Around 60 students and adults shaved their heads in Wilton High School’s cafeteria for the school’s 10th annual St. Baldrick’s event on March 15.

The proceeds from the event, which had been rescheduled from March 13 because of snow, go to support the St. Baldrick’s Foundation in raising awareness and funds to fight childhood cancer.

Since its founding in 2000, the St. Baldrick’s Foundation has raised more than $50 million, with more than 390,000 heads shaved in 18 countries.

Five local barbers did the head-shaving at Wilton High School this year:


  • Agron and Kreshnik Komoni and Dawn Pazar, of Agron’s Barbershop.

  • Carline Dean, of Illumination Salon & Color Bar.

  • Gerald Ventrella, of Branchville Hair Design.


After becoming the first girl to participate in the high school’s St. Baldrick’s event last year, Wilton High School student Jasmine Whittaker decided to do it again this year.

“I first decided to shave my head last year to raise money and awareness for pediatric cancer,” Jasmine, now a junior, told The Bulletin. “I also wanted to show that girls could participate in the program, as it had never been done before and there seemed to be a stigma around girls shaving their heads.”

This stigma, she said, “also extends to women who have lost their hair unwillingly due to chemotherapy.”

Jasmine said St. Baldrick’s has become an annual event for her.

“I decided I wanted to do it again as soon as I shaved my hair last year,” she said. “It’s a fantastic program that raises money, awareness and promotes solidarity for children with cancer.”

Not only did this year’s event see slightly higher participation but also the school surpassed its $20,000 fund-raising goal, said senior Johnny Maggio, one of the event’s student organizers.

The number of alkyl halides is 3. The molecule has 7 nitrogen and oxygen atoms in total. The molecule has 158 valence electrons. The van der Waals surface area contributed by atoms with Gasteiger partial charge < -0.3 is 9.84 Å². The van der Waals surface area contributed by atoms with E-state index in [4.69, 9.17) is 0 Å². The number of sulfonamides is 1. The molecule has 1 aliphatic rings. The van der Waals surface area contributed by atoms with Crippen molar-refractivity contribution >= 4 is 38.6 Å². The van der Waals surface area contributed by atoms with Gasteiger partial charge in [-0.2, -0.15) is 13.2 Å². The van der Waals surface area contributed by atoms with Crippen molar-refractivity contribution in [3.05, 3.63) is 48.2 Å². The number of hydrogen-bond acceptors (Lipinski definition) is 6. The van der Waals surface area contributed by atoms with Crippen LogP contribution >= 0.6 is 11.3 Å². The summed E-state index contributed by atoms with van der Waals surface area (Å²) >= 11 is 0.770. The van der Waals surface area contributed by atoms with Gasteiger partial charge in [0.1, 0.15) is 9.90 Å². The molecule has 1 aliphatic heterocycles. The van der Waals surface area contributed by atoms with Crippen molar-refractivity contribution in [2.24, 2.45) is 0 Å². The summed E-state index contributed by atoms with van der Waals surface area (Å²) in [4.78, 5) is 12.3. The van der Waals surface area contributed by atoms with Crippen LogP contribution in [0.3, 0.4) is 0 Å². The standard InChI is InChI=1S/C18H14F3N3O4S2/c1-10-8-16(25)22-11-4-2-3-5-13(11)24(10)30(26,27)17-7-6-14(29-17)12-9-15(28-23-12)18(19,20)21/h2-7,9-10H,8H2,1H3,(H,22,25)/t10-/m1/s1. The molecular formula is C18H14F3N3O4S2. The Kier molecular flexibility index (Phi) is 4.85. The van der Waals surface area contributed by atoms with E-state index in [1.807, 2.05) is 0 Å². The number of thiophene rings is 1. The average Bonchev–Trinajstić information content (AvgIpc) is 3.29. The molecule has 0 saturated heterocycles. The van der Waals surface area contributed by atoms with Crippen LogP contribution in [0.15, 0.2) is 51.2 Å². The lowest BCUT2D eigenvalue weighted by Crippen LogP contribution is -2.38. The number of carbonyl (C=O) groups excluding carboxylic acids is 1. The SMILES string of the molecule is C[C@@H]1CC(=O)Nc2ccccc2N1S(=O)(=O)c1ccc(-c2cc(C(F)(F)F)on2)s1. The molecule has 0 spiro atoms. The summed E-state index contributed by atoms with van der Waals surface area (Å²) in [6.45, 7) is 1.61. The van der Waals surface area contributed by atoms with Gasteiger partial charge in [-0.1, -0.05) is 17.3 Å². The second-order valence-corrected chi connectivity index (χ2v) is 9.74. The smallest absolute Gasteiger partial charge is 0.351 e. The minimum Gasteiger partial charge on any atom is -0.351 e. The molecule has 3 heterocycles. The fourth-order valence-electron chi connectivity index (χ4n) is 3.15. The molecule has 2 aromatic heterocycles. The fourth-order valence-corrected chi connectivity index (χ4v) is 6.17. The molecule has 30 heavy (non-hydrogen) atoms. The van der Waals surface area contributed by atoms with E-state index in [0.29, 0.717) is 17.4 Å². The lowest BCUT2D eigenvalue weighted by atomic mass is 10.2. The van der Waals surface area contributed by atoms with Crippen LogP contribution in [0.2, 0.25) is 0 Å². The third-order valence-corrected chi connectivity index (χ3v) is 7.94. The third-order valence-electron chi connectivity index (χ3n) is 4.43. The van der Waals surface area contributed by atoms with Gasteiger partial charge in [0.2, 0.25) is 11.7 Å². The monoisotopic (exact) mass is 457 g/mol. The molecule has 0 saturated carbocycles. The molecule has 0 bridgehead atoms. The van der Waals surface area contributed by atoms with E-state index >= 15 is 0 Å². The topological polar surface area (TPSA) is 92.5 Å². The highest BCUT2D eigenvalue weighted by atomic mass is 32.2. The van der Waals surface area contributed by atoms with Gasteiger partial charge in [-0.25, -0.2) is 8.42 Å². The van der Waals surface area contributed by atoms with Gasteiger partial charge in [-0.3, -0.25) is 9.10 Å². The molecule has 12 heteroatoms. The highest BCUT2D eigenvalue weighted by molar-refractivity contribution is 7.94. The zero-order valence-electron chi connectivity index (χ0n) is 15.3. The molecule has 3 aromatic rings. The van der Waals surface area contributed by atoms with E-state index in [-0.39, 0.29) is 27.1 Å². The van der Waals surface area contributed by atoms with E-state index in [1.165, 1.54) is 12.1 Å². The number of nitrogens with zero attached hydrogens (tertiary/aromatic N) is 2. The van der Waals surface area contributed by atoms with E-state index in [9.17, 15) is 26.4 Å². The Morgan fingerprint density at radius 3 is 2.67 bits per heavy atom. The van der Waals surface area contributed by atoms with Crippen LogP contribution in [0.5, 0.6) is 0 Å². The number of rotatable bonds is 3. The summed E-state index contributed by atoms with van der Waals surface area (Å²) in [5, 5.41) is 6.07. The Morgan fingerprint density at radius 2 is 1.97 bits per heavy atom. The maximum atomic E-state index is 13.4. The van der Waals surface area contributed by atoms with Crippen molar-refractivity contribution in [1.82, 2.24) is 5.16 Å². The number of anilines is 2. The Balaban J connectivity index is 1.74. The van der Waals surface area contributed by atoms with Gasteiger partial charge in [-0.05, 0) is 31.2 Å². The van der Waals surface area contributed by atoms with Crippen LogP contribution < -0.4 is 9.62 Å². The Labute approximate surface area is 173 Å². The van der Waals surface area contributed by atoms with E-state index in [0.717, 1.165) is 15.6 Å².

“Everyone’s done really good at fund raising individually,” he said.

As of March 19, the school had raised more than $27,000 — about $1,000 more than last year.

Reed C. Dempsey, founder of the Wilton High School event, said St. Baldrick’s here has grown in “a number of ways” since the first head-shaving event, which had between 25 and 30 shavees and brought in less than $20,000.

Not only has the number of participants grown, he said, but “the last three years have each [raised more than] $28,000.”

“I think the most exciting part of the 10-year history of St. Baldrick’s at Wilton High School is not how it has changed,” said Dempsey, “but rather how it has stayed the same and has consistently brought together new groups of students to raise money for childhood cancer research and push them to do something bigger than themselves.”

Dempsey said he decided to bring St. Baldrick’s to the high school after participating for two years as Brent’s Warriors at events in Fairfield.

“I thought it was time to branch off from the Team Brent event and start an event in Wilton,” he said.

“During my first three years of shaving, I kept preaching that the twin goals of St. Baldrick’s were to raise money and to raise awareness of the need for children’s cancer research. Bringing the event to WHS seemed like the perfect way to involve more of my peers and help raise awareness in Wilton.”

To learn more about St. Baldrick’s, visit stbaldricks.org.